Due to their complexity, many processes cannot be automated or not completely automated by conventional technical solutions, because the operational control of these processes requires the know-how of experts (often gathered over years). This is also the case with the breeding of shrimps. Determining the number and size of shrimps is crucial for good system control, for example of feed supply, yield and the economic performance of the farm. If, for example, too much feed is added, water quality deteriorates and if too little feed is added, growth is inhibited. To determine the biomass, manual samples are taken regularly, and an estimate is made based on these samples. To optimize the control and minimize the manual effort, continuous data acquisition and evaluation will be realized in this project by methods of Computer Vision, Machine Learning and Internet of Things.
The integration of the different components and the structure of the designed concept is shown in the figure below.
The procedure can be divided into three main topics:
- Preprocessing (local, or „on the edge“)
A local computer uses an underwater camera to record and filter data in a pool. Shrimp detection is performed, which is implemented with machine learning methods. If a shrimp is detected in the recording area, this sequence is saved as a video file and uploaded to the cloud.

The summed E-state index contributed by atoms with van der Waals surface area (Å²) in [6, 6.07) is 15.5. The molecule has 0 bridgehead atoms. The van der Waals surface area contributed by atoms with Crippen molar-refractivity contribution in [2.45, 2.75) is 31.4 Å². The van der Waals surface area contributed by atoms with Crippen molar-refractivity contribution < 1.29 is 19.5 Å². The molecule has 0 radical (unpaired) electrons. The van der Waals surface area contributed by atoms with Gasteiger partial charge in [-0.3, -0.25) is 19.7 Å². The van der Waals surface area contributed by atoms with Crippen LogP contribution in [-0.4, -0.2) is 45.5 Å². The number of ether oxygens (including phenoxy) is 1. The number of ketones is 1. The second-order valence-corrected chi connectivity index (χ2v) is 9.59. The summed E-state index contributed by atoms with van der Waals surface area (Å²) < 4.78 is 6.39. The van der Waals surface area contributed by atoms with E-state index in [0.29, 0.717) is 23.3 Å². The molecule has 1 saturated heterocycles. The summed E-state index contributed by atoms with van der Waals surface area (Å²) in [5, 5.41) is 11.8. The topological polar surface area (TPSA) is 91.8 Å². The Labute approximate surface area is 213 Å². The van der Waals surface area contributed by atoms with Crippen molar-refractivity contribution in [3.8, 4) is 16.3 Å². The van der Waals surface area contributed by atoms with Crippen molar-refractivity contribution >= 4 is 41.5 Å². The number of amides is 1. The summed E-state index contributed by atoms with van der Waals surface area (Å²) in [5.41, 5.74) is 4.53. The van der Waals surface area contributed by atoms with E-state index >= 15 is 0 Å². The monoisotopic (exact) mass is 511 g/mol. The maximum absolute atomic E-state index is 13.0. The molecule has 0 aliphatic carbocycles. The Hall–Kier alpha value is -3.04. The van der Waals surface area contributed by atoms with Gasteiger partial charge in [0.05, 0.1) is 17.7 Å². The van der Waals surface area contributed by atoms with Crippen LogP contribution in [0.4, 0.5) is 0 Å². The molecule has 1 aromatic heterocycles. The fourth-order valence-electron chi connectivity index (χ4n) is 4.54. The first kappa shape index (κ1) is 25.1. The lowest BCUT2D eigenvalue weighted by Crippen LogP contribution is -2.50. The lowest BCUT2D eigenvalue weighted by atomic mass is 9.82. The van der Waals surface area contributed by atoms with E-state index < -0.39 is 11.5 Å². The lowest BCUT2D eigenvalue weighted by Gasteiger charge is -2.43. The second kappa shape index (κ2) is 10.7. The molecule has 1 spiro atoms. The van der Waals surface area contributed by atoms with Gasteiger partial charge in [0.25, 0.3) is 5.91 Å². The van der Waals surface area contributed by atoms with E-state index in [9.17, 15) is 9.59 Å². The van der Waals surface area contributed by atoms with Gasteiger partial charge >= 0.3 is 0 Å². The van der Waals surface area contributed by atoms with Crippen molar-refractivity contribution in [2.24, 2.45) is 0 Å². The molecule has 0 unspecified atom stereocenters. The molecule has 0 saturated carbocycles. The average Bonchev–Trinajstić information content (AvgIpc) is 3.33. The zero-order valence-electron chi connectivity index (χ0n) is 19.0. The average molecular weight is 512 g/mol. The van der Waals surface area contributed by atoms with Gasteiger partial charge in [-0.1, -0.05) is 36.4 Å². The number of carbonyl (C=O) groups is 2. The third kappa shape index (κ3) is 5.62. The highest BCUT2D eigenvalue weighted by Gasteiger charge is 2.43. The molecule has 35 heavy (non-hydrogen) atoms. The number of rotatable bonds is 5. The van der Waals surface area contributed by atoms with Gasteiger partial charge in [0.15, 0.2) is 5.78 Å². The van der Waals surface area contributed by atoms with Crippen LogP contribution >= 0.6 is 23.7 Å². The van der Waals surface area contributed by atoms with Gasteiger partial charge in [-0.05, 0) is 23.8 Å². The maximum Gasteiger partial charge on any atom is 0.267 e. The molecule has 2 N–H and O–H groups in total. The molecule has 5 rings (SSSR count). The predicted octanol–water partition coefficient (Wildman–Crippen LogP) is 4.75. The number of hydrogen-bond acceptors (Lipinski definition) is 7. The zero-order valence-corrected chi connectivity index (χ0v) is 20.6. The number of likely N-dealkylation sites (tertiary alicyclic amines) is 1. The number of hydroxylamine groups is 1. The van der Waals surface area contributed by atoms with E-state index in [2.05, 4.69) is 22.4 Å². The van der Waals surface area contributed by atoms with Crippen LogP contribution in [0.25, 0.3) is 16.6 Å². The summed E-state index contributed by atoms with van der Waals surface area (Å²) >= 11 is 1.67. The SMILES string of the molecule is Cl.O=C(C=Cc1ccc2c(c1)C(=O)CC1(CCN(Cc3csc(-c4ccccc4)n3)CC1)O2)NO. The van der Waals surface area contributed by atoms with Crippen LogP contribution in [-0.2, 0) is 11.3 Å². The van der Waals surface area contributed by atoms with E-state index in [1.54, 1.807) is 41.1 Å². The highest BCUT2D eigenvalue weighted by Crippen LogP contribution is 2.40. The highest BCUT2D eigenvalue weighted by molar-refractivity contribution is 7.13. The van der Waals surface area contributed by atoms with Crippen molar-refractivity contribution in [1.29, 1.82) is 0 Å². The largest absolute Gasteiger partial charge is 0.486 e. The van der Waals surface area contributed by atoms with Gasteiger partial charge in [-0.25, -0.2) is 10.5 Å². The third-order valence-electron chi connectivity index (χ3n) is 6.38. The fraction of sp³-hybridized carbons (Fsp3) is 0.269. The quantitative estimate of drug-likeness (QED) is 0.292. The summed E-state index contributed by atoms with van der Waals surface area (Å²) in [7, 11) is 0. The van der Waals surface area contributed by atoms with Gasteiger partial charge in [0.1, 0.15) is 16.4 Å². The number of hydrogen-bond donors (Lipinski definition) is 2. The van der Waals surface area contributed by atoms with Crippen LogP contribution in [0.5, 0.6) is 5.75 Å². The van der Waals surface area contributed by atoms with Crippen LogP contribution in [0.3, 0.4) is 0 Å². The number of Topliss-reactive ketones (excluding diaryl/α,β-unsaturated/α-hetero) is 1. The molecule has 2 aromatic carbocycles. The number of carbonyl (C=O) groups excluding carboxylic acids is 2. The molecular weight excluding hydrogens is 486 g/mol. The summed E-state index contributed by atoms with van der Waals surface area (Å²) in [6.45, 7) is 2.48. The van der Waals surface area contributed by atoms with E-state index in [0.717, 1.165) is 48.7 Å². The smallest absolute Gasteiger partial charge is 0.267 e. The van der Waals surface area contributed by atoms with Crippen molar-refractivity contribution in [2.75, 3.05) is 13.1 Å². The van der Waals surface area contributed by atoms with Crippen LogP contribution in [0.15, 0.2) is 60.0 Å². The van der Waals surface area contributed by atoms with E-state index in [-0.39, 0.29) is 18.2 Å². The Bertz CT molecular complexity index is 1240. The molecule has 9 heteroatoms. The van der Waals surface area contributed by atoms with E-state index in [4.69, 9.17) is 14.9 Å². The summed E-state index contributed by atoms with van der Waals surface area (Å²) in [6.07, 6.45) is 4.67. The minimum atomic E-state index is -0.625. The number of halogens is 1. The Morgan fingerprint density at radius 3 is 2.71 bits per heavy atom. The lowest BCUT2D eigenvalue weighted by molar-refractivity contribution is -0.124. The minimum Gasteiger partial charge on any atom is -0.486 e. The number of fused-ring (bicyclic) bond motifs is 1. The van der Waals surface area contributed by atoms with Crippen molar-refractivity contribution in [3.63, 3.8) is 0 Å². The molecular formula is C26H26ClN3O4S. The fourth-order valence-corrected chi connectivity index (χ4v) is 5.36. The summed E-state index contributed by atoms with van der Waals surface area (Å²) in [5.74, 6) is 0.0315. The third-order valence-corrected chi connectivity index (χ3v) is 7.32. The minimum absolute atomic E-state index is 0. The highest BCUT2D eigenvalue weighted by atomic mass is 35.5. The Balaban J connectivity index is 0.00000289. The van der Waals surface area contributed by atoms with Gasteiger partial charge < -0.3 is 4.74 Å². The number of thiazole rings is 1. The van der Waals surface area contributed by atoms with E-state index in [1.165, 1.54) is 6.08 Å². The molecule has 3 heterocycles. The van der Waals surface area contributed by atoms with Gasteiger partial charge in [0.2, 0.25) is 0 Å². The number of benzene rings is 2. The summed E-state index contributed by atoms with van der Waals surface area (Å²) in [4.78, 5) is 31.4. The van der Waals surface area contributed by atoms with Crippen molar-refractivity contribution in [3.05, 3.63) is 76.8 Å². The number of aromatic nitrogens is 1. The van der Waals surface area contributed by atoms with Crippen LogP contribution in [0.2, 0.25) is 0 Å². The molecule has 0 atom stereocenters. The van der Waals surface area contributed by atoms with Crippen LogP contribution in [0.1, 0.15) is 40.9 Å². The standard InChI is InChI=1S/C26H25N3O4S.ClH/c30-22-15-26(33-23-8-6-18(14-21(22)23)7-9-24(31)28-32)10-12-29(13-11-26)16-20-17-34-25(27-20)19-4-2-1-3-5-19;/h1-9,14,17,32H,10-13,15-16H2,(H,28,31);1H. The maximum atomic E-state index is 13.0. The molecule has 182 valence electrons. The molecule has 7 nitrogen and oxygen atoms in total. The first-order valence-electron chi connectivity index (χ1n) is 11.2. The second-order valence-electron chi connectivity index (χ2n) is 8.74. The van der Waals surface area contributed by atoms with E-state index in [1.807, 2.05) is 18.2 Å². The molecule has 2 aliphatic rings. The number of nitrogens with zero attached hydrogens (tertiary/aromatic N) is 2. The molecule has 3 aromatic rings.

- Analysis of the pre-processed data (globally, or “in the cloud”)
The filtered data is then further processed in the cloud. The image data is used, for example, to estimate the size of individual shrimps to be able to track the growth process.
- Adaption of the control system
Based on the generated and already existing data the control system of the shrimp farm is optimized. All existing data from laboratory results to technical specifications will be integrated.
The designed concept combines computer vision with concepts of the Internet of Things. This combination makes it possible to generate new input parameters for a control system in different application areas. A possible loss of information and the use of unsystematic reference values are reduced, thus enabling the automation of these processes. This means that the manual effort for control by in-situ measurements can be reduced significantly or even completely. At the same time, it is possible to compare data, control parameters and the performance of different locations, to identify best practices and to exchange them across locations.
This project was carried out as part of the European project Digital Innovation Hubs for Cyber-Physical Systems (DIH4CPS). The grand number is 872548.